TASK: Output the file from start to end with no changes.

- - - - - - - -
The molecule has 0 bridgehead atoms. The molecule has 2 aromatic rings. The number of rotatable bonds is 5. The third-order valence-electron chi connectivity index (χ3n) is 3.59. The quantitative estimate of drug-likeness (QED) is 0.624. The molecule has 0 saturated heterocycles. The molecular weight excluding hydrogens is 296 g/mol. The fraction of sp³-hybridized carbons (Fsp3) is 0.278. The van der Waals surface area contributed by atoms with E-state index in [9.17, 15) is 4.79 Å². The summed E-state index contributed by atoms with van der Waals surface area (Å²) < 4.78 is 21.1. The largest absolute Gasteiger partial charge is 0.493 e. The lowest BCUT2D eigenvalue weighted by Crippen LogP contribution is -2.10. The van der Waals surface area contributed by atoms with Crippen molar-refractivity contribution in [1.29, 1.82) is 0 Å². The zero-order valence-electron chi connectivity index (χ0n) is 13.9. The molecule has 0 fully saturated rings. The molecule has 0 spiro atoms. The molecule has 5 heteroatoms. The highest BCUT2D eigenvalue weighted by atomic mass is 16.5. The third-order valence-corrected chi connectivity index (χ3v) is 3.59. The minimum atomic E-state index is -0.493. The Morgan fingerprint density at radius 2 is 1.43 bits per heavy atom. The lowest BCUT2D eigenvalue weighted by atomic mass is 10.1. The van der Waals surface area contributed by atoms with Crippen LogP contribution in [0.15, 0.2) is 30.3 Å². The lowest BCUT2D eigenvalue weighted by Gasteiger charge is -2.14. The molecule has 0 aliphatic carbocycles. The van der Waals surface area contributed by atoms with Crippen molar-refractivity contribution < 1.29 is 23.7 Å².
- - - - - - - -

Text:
The molecule has 0 bridgehead atoms. The molecule has 2 aromatic rings. The number of rotatable bonds is 5. The third-order valence-electron chi connectivity index (χ3n) is 3.59. The quantitative estimate of drug-likeness (QED) is 0.624. The molecule has 0 saturated heterocycles. The molecular weight excluding hydrogens is 296 g/mol. The fraction of sp³-hybridized carbons (Fsp3) is 0.278. The van der Waals surface area contributed by atoms with E-state index in [9.17, 15) is 4.79 Å². The summed E-state index contributed by atoms with van der Waals surface area (Å²) < 4.78 is 21.1. The largest absolute Gasteiger partial charge is 0.493 e. The lowest BCUT2D eigenvalue weighted by Crippen LogP contribution is -2.10. The van der Waals surface area contributed by atoms with Crippen molar-refractivity contribution in [1.29, 1.82) is 0 Å². The zero-order valence-electron chi connectivity index (χ0n) is 13.9. The molecule has 0 fully saturated rings. The molecule has 0 spiro atoms. The molecule has 5 heteroatoms. The highest BCUT2D eigenvalue weighted by atomic mass is 16.5. The third-order valence-corrected chi connectivity index (χ3v) is 3.59. The minimum atomic E-state index is -0.493. The Morgan fingerprint density at radius 2 is 1.43 bits per heavy atom. The lowest BCUT2D eigenvalue weighted by atomic mass is 10.1. The van der Waals surface area contributed by atoms with Crippen LogP contribution in [0.15, 0.2) is 30.3 Å². The lowest BCUT2D eigenvalue weighted by Gasteiger charge is -2.14. The molecule has 0 aliphatic carbocycles. The van der Waals surface area contributed by atoms with Crippen molar-refractivity contribution < 1.29 is 23.7 Å².